What is it about the Shmita year that is driving so many people to reconsider their lifestyle and that of Israeli society in general?
A Utopian Idea
The mitzvah of Shmita, as it appears in Behar, this week’s Torah portion, is part of a seven-year cycle that shapes the way the Jewish nation relates to the building blocks of life – G-d, land and possessions, work, the other (neighbor, poor person, convert, and animal). It expands the notion of Shabbat, a time of rest and peace, from the individual sphere to the national sphere, as Rav Kook writes in Shabbat Ha’aretz:
Life can only be perfected through the affording of a breathing space from the bustle of everyday life. The individual shakes himself free from ordinary weekday life at short and regular intervals-on every Sabbath…What the Sabbath achieves regarding the individual, the Shmita achieves with regard to the nation as a whole. A year of solemn rest is essential for both the nation and the land, a year of peace and quiet without oppressor and tyrant…It is a year of equality and rest, in which the soul reaches out towards divine justice, towards God who sustains the living creatures with loving kindness. There is no private property and no punctilious privilege but the peace of God reigns over all in which there is the breath of life. Sanctity is not profaned by the exercise of private acquisitiveness over all this year’s produce, and the covetousness of wealth stirred up by commerce is forgotten. For food – but not for commerce.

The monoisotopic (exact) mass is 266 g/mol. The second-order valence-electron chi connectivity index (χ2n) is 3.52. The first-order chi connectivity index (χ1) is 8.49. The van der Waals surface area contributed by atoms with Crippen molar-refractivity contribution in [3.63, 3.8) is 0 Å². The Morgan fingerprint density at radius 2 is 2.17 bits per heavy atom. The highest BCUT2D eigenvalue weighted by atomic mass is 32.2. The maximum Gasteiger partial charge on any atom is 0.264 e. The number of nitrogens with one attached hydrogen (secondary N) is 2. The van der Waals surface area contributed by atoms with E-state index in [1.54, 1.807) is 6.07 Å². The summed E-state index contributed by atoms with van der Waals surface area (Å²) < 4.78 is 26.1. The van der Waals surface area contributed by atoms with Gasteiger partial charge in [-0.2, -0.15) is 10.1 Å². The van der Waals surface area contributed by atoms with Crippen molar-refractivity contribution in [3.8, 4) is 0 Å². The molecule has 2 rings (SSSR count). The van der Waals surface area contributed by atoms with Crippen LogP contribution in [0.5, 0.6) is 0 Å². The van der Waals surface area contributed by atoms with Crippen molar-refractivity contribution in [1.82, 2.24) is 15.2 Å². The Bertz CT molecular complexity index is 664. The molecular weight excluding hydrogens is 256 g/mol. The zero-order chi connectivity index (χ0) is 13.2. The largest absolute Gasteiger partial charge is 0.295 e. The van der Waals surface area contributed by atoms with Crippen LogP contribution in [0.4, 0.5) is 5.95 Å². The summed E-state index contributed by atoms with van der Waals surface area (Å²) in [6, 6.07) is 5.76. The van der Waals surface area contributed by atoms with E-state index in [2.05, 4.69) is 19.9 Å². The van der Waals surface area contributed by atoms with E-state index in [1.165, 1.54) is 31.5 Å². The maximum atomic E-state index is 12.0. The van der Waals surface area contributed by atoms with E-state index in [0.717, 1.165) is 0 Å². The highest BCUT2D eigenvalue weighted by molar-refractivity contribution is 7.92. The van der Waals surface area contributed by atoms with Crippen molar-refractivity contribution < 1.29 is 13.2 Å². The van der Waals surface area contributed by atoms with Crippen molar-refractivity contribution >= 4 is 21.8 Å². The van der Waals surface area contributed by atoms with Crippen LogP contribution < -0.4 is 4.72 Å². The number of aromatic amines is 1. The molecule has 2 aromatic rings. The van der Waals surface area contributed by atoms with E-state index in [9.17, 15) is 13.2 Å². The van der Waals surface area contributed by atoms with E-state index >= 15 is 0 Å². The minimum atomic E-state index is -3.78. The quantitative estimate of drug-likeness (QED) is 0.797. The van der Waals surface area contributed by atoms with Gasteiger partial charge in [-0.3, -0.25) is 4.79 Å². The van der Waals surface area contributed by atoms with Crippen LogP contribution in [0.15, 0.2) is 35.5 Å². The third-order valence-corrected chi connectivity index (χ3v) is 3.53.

The idea of a conscious society that scrutinizes and challenges its own conduct in the most basic areas of life and spirit on a regular basis is an inspiration for many people who feel that today’s Israel would greatly benefit from such a process.
On a personal level, the idea of Shmita challenges the western consumer ethic to which we have grown accustomed in recent generations. Shmita teaches us that the source of our strength and blessing is not rooted in the individual. The land rests for G-d, we rest from laboring in the fields – and still we enjoy abundance. Implicit in the concept of Shmita is the understanding that our personal occupations and possessions are not what define us – wealth, happiness, health, and abundance are Divine gifts, available to all in equal measure. The idea of taking a break from the “yoke” of work for a year (the farmer of the past) for the good of one’s family, community, culture, and spirit, captures the imagination of many.